The town that said, 'no, we don't want fries, a Big Mac or a McDonald's'

By Greg Ansley

Inflatable kangaroos add to the protest outside the McDonald's headquarters in Chicago.
Inflatable kangaroos add to the protest outside the McDonald's headquarters in Chicago.

The Tecoma shrub is a tough customer. So is the town named for it, a village of 2000-plus souls nestled in the Dandenong Ranges just out of Melbourne, surrounded by rainforest that runs into protected parklands and national parks.

Today, four Tecoma burghers will arrive at the doors of global food giant McDonald's Chicago headquarters with a petition of more than 94,000 signatures in their hands and never back down in their hearts.

With just A$40,000 ($45,510) raised from small donations, they are taking on the world's biggest fast food chain, with annual revenue of more that US$27 billion ($32.8 billion).

McDonald's wants to build a restaurant and 24-hour drive-through in Tecoma. The town has overwhelmingly rejected it in a battle that has now reached the Victorian Supreme Court and bought the giant's full legal wrath on eight of the leading protesters.

The David and Goliath struggle has caught the world's attention, covered by major news organisations such as CNN and McDonald's major home-town newspapers, the Chicago Tribune and Sun-Times.

"Kudos to them for fighting," local McDonald's customer Diane Tolbert told the Sun-Times. Added fellow customer Renee Ward: "I think it's great they're not just rolling over."

In a letter to McDonald's obtained by crikey.com, prominent American corporate social responsibility expert Paul Rogers has warned that global attention could cost the chain millions of dollars in brand damage.

Today, the four Tecomans are expected to be escorted by a mob of journalists as they try to front McDonald's chief executive Don Thompson. The group had earlier been told by the company to mail the petition to it.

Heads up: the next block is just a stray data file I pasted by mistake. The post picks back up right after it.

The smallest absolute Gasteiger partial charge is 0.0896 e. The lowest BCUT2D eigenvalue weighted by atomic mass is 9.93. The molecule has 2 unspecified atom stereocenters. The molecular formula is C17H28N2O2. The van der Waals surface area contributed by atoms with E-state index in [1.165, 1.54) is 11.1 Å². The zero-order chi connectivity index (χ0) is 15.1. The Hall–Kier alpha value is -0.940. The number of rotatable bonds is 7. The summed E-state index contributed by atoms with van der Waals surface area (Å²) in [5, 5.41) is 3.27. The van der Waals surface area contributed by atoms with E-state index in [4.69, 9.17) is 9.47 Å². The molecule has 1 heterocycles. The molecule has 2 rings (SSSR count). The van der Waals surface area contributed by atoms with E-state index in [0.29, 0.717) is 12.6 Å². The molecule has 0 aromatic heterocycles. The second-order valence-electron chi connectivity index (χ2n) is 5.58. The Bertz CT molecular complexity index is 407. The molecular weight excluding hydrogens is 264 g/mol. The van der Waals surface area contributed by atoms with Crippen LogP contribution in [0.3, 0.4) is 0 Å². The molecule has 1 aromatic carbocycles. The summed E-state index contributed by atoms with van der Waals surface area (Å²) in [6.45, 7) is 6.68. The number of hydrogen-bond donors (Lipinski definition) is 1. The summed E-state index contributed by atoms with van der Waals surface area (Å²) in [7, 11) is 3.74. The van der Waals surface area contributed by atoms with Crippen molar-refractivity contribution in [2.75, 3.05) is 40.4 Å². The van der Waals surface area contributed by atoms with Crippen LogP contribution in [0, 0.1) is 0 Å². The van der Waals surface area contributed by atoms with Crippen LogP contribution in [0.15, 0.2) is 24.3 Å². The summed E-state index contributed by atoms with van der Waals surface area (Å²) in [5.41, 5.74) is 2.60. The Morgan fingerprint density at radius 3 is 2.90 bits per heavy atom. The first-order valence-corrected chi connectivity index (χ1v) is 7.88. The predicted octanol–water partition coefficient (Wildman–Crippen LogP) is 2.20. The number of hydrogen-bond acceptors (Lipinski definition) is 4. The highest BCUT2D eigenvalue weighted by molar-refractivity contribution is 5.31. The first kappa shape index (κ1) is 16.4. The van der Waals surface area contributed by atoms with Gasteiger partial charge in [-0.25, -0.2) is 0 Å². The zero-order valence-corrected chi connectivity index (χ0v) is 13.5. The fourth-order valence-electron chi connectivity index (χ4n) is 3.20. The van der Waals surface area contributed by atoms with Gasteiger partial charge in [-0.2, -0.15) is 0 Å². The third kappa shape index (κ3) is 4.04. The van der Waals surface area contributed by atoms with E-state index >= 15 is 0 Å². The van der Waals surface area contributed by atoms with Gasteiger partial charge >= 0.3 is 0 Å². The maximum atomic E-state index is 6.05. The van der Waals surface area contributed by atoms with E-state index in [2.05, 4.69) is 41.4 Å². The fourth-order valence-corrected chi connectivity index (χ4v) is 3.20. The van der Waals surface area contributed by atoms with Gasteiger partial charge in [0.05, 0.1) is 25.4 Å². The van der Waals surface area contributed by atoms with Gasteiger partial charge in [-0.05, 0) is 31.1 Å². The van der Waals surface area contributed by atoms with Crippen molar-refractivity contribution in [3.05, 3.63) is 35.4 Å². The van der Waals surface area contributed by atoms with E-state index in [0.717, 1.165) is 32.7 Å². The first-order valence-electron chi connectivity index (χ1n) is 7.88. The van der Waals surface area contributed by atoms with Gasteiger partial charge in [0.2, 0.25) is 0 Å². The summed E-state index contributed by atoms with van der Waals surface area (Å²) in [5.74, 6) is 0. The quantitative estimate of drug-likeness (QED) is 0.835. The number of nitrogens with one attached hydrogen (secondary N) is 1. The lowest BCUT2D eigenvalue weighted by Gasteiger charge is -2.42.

"I said 'no, we haven't come halfway around the world to just mail it'," protester Garry Muratore told news.com from Chicago.

Tecoma is not the first town to take on McDonald's. Locals have previously seen off outlets in the Sydney suburbs of Fairlight and Newtown, the Blue Mountains, and Prince Alfred Hospital.

But this is the chain's roughest ride.

A record 1170 written objections were lodged against the McDonald's planning application. More than 600 opponents turned up to hear the Shire of Yarra Ranges reject it.

McDonald's fought back, convincing the Civil and Administrative Tribunal that the objections were "irrelevant". When the shire was overruled protesters maintained a community garden on the proposed site until they were evicted by police.

Protest group Burger Off has since won a sympathetic hearing from the state government, attracted thousands to rallies, and won the support of the Dandenong's mystical inhabitants: 200 gnomes carrying warnings of "Gnomeageddon" lined up on the steps of the McDonald's Melbourne headquarters.

When the bulldozers moved in to clear the site police had to clear picket lines and clear a sit-in by protesters on the roof of an old dairy slated for demolition.

Unions pulled their members from the job. McDonald's hired a non-union company to do the job.

McDonald's dismissed the protesters, saying it had received emails of support from locals.

A "yes to Tecoma McDonald's" site on Facebook has attracted 3678 likes, in response to a survey of every house in the town that showed more than 88 per cent opposition to the planned outlet.

The chain launched action against the "Tacoma eight", winning an interim injunction excluding protesters from areas around the site and restricting what they could say on social media.

Prominent law firm Maurice Blackburn donated its services free to protesters, saying that peaceful protest is fundamental to civil rights and democracy.

A decision on a permanent injunction will be handed down in the Supreme Court tomorrow. McDonald's has dropped a claim for damages against the eight but will still seek costs.

- NZ Herald

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